5 Different Career Paths With a Degree in Project Management
Choosing a career path after you get a degree in project management is fun because of the many varied job opportunities that you’ll qualify for. However, experts do recommend that you also take the time to become a “PMP certified project manager,”which means getting the additional certification of a project-management professional, to really boost your resume and get the most possible job offers. Let’s look at five great options and how you can get these jobs:
1. IT project manager
As an IT project manager, your job description can include supervising vendor relationships for IT companies and also devising strategies for the company’s product delivery and services they’ll offer in the long term. You’re also likely to be responsible for calculating operation costs, overlooking cloud services and choosing new partners within the tech industry.
Your career path needs to include a bachelor’s degree in an IT-related field such as computer engineering or computer science with a master’s in project management. Next, you’ll need to build experience in working with technology service providers for companies with large numbers of users. As in every position you apply for, you can “upskill” yourself beforehand, which means you build up your resume with additional relevant experience or courses that make you more qualified than the majority of other applicants. In this case, you’d upskill by exposing yourself to working with executives to develop performance metrics, which helps you gain a deeper understanding of enterprise architecture.
2. Legal Project Manager
Working as a legal project manager, your job description is generally to lead teams by creating workflows for efficient legal translations and other main tasks of a legal firm, building client relationships, directing quality-assurance measures, meeting profit-margin targets and training other team members in the department as needed.
To get this job, your career path should involve a relevant bachelor’s degree and master’s in project management. Then you’ll need some experience in supervising litigation-related projects while working for paralegals, attorneys and other legal professionals, which also gives you a background in organizing a large amount of data as well. Get ahead of other applicants by taking courses in desktop publishing and other specialized computer programs most used in legal offices.
3. General Project Management Office
To lead a general project-management office, you’ll have the job description of becoming the contact person for stakeholders and other government-program authorities on behalf of your agency. You’ll also oversee all major project operations and hold meetings to engage the right stakeholders for your business.
Get yourself on this career path by getting a bachelor’s degree in a business-related field and a master’s in project management; plus, PMP certification is critical here. Then, jump ahead of the job-seeking pool by getting experience with managing smaller projects like data warehousing and using programs like Microsoft Project, Microsoft Visio and the entire suite of Microsoft Office. It’s worth it to always train yourself with the latest versions of these programs as well.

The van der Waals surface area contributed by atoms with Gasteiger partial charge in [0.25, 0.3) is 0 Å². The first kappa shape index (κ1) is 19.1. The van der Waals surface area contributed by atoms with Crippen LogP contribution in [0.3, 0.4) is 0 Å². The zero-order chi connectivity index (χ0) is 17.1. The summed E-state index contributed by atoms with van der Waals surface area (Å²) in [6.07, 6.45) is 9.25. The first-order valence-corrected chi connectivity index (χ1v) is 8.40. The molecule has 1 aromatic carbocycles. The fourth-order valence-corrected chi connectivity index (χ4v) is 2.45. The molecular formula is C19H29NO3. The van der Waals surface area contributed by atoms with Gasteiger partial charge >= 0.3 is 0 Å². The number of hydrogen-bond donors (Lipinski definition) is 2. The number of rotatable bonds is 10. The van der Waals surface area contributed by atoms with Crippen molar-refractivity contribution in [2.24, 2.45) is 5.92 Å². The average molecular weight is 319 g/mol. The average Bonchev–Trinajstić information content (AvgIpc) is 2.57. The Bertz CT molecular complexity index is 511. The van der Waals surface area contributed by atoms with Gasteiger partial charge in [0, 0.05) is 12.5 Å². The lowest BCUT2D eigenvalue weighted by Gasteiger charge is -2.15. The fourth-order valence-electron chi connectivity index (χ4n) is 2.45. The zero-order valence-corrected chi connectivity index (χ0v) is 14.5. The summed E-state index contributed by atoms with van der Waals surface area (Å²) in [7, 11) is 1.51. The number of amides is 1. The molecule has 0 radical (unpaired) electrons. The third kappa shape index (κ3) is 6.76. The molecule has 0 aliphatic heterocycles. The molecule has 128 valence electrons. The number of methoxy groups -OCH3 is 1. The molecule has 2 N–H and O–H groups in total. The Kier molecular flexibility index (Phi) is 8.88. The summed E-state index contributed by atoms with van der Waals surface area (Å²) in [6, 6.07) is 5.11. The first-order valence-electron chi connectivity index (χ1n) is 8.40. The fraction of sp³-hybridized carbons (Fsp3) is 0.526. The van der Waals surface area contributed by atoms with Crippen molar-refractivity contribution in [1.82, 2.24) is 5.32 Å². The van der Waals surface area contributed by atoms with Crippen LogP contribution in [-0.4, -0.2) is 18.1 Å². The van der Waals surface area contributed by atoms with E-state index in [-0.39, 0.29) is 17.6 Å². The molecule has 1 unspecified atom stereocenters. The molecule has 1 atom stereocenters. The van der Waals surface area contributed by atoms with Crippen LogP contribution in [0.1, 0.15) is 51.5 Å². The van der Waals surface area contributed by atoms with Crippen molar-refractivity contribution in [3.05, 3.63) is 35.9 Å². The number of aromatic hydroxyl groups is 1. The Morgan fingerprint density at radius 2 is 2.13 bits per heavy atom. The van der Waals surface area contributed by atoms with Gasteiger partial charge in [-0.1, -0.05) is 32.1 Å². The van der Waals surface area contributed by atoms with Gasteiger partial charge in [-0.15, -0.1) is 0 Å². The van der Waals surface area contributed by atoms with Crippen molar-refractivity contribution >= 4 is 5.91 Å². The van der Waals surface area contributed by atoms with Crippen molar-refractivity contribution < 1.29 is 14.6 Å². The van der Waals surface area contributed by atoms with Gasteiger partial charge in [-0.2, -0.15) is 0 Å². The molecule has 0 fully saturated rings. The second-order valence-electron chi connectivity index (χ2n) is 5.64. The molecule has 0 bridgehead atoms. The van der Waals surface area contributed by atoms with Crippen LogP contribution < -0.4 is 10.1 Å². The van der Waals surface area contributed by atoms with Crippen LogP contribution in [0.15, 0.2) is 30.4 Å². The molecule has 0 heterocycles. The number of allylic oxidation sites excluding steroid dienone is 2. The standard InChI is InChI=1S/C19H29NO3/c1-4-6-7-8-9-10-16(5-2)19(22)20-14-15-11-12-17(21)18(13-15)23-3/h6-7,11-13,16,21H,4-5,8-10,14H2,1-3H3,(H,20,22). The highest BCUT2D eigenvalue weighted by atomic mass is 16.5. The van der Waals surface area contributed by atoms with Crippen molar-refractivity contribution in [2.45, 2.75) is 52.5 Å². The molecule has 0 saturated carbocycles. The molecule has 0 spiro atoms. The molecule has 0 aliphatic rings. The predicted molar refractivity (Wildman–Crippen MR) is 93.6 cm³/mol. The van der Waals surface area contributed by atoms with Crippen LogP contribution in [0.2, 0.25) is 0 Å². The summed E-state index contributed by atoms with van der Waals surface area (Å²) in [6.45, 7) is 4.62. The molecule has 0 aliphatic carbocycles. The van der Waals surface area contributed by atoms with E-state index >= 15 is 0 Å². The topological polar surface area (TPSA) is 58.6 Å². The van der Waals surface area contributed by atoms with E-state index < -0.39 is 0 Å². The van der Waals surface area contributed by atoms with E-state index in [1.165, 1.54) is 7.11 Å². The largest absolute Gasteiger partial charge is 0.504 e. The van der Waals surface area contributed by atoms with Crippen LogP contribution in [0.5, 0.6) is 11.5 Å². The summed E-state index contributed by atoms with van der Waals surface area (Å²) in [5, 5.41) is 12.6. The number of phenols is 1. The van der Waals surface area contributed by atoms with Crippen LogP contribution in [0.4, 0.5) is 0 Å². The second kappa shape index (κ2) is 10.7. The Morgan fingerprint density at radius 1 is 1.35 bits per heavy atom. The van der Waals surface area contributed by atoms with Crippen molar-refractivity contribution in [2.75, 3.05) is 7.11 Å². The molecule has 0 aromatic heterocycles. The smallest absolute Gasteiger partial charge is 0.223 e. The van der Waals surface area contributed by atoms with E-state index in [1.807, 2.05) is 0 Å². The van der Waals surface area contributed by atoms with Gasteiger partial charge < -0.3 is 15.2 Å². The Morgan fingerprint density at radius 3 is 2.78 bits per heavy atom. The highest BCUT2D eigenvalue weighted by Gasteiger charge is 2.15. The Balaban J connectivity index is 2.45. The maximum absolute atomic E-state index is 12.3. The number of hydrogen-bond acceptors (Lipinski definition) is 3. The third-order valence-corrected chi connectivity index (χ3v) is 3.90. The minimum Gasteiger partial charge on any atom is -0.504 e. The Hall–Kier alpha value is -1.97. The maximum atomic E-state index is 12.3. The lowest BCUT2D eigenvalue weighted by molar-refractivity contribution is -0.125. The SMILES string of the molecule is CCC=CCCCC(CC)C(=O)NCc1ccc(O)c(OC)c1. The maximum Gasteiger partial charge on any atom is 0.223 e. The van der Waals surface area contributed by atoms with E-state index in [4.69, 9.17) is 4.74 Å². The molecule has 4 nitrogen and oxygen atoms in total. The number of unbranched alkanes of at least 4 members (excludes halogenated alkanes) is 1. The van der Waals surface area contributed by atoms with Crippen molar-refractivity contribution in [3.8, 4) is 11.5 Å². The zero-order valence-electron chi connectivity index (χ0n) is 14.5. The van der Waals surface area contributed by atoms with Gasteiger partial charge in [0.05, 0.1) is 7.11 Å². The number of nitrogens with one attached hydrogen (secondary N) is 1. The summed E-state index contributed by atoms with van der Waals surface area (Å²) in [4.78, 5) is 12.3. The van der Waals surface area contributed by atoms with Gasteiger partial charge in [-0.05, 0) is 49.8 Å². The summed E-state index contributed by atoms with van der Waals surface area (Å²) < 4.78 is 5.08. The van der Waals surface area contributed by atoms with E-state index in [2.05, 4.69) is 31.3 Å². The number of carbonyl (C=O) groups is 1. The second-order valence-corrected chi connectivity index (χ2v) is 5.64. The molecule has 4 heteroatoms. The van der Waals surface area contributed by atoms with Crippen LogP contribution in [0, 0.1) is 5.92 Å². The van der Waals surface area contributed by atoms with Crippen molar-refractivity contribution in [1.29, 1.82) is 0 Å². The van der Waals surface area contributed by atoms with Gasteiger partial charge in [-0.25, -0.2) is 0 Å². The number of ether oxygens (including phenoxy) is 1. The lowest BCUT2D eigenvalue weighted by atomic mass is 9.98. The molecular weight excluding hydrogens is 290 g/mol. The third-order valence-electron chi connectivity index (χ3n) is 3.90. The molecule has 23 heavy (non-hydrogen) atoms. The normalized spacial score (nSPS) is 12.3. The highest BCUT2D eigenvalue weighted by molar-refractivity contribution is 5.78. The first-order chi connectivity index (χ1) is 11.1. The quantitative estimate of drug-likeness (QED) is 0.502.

4. Real Estate Project Manager
If you become a real-estate project manager, your job description will feature managing a team that directly supports its clients and meeting the financial goals for a company dealing in commercial real estate or real-estate investment management.
This career path requires a bachelor’s degree in architecture, business, accounting or engineering as well as a master’s in project management. You’ll then need at least two years working in an accounting job and real estate license training. To become better-qualified for the best jobs in this field, you should also be a master of the latest versions of the Microsoft Office Suite and gain experience using any real-estate management systems in a smaller agency.
5. Marketing Manager
A marketing manager has the signature job description of generating more sales for their firm by developing new marketing plans, which can involve working with other local organizations and outside brand advocates to gain more publicity. They have to give presentations, create new promotions, work with human resources to manage the company’s relationship to its community and serve as a brand ambassador at various outreach programs as well.
The career path of a marketing manager starts with a bachelor’s degree in marketing or other advertising-related fields. Then you’d get a master’s in project management and work at trade shows to gain some hands-on experience. In order to greatly upskill your profile, you should also take extra courses in public speaking and build a portfolio of projects that you’ve managed the publicity for where you can track the results with some solid numbers to impress your next potential boss in an interview. Then take it a step further by getting some practical work experience in the field you want to promote to understand the foundations of an industry completely from the inside out.